Have Them Figure It Out

Often in conversations about social justice, the pushback comes not because people don’t want to do something about racism or misogyny, it’s that they don’t believe (or are actively avoiding believing) that those problems are real. Unfortunately, the greatest trick the patriarchy and systemic racism ever pulled was convincing the world they didn’t exist. Decades upon decades of cis men and white people using these systems to their own advantage and perpetrating or ignoring the harm inflicted on people of color and women have woven racism and misogyny so deeply into our society that many people assume that this is now just “the way things are.” Getting someone to recognize the existence of white supremacy and the patriarchy is foundational for moving forward with any conversation about social justice, and it’s often the hardest part. Here’s a strategy that can work:

Come to an agreement on the objective definition of white supremacy, patriarchy or another issue you want to address (ableism, transphobia, etc.) Use a dictionary - it’s much better if you use an impartial reference instead of giving the definition yourself. Then work backwards from there: ask the question “Do we live in a patriarchy?” - based on the definition you found. Instead of going back and forth with opinion and anecdote, treat this as a research question, use google and do the research together.

So, if you go with the patriarchy example, you’re going to find a definition like this:

“Patriarchy (n): a system of society or government in which the father or eldest male is head of the family and descent is traced through the male line. A system of society or government in which men hold the power and women are largely excluded from it. A society or community organized on patriarchal lines.”

Talk with them about what evidence you could look for together to find out if we live in a patriarchy or not - what statistics might prove or disprove it. You will probably end up thinking about looking up:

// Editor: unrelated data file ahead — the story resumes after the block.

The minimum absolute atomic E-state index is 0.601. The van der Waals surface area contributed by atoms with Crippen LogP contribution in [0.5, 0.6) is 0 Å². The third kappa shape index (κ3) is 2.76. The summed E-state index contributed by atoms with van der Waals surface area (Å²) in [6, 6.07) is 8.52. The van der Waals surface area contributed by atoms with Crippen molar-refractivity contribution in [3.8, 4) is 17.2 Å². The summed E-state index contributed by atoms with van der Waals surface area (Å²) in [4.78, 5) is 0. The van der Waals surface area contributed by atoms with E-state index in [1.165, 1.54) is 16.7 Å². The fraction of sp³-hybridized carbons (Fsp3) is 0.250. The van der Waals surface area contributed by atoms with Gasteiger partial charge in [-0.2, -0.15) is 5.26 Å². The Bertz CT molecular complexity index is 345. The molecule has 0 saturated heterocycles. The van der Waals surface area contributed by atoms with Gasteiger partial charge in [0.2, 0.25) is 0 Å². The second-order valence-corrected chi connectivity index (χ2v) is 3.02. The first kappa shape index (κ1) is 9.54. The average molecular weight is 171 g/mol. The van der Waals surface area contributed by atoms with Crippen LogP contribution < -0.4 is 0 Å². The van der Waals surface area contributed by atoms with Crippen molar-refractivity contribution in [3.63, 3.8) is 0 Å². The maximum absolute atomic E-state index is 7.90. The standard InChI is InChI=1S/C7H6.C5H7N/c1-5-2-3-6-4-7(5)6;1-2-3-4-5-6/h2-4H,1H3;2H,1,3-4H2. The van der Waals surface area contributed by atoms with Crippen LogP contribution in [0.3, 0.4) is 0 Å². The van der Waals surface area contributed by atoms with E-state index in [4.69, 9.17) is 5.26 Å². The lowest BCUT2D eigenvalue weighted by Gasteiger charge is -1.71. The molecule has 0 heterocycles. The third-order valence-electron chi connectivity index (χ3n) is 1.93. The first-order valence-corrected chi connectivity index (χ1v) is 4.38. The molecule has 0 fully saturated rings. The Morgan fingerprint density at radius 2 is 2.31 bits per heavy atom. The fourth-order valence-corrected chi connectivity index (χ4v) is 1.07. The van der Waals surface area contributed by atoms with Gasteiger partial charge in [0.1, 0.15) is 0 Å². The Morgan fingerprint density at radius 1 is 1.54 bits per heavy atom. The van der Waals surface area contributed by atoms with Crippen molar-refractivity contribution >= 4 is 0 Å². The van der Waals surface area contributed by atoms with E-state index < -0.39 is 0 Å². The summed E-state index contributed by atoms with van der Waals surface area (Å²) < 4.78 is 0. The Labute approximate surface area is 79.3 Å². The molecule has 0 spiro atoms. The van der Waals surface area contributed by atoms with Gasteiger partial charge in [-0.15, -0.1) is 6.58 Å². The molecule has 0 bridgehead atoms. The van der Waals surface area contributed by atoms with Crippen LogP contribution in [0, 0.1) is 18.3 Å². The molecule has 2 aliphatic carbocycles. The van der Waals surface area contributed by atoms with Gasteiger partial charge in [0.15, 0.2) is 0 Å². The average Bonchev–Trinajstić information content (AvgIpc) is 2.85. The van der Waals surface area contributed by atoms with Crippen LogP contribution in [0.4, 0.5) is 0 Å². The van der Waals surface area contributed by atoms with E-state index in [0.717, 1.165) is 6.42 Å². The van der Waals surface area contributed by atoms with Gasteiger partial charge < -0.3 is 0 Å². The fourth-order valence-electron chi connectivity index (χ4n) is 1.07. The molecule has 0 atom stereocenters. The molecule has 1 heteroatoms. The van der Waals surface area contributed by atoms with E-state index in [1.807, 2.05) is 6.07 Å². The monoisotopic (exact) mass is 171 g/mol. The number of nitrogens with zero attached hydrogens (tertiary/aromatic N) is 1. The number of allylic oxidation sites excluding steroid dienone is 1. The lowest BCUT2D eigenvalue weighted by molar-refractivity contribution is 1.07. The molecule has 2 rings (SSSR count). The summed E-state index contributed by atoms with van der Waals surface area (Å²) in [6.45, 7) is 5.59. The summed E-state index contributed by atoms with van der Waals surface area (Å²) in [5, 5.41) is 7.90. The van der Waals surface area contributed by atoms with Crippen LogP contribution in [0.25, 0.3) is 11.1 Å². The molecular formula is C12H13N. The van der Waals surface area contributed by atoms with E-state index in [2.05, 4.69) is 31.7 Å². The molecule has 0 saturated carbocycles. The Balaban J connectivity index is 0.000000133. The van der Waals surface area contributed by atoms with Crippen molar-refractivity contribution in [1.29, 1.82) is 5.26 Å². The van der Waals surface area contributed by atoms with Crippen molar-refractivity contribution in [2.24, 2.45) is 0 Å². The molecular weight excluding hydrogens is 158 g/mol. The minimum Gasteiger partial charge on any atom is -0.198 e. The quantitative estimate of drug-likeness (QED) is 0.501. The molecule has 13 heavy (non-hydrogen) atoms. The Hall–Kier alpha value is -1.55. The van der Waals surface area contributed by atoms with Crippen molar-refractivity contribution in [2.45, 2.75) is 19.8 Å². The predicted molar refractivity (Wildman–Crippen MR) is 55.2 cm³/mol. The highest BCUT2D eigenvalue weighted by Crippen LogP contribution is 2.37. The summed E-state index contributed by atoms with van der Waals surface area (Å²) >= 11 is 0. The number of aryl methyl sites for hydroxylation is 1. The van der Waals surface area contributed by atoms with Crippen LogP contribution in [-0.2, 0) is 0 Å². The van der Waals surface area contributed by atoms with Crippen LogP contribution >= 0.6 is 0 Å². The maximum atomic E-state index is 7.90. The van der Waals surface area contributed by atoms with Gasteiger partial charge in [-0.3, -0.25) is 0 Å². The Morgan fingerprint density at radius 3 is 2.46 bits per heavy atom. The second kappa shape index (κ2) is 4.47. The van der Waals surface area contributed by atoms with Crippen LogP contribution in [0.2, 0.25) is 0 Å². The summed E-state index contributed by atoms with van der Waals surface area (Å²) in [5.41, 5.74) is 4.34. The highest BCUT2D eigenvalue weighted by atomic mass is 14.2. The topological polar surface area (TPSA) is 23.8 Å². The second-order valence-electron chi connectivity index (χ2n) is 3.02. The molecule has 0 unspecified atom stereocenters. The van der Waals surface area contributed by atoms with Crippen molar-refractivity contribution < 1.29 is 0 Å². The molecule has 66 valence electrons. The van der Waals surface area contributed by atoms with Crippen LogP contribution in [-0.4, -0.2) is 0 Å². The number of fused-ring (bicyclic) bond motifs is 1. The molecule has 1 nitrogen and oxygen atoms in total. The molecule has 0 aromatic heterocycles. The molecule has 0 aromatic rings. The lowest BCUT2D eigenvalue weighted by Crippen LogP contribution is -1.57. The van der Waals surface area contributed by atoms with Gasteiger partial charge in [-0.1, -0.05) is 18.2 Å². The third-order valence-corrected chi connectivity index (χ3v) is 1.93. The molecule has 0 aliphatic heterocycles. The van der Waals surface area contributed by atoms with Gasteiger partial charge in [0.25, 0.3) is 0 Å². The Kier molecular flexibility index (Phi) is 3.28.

• Percentage of heads of households who are male
  • Percentage of children who take their father’s last name
  • Percentage of Fortune 500 companies owned/run by men
  • Percentage of men in state and federal government
  • Percentage of men in positions of religious power
  • Percentage of news/media organizations owned/run by men

Obviously, numbers that run above 50% indicate patriarchy - a system in which men disproportionately hold the power and women are largely excluded from it.

For “Do we live in a white supremacy,” you will find a definition like this:

“White supremacy (n): the belief, theory, or doctrine that white people are inherently superior to people from all other racial groups, especially black people, and are therefore rightfully the dominant group in any society.”

You can ask some of the same questions - just replacing “men” with “white people,” and add a few more:

  • Percentage of Fortune 500 companies owned/run by white people
  • Percentage of white people in state and federal government
  • Percentage of white people in positions of religious power
  • Percentage of news/media organizations owned/run by white people
  • Percentage of books used in schools written by white people
  • Percentage of white teachers
  • Percentage of white police chiefs

You should be sure to be clear about the actual percent of white people in America (about 63% as of the 2010 census)...so numbers that are higher than 63% are the indicators of white supremacy.

This will work best when you don’t say a lot. I included potential statistics here as examples to get you thinking, but you should let the person you’re talking with really take the lead on deciding what to research. Discuss it together and offer ideas, but let them make the decisions. Here’s why: people are much more likely to believe something and retain that belief if they figure it out for themselves. (see “Just Ask Questions”)  The follow-up for this little research project should go back to the question-asking - “So what do you think?” “Why do you think it’s like this?” “What do you think we can do about it?”

Jennifer Hare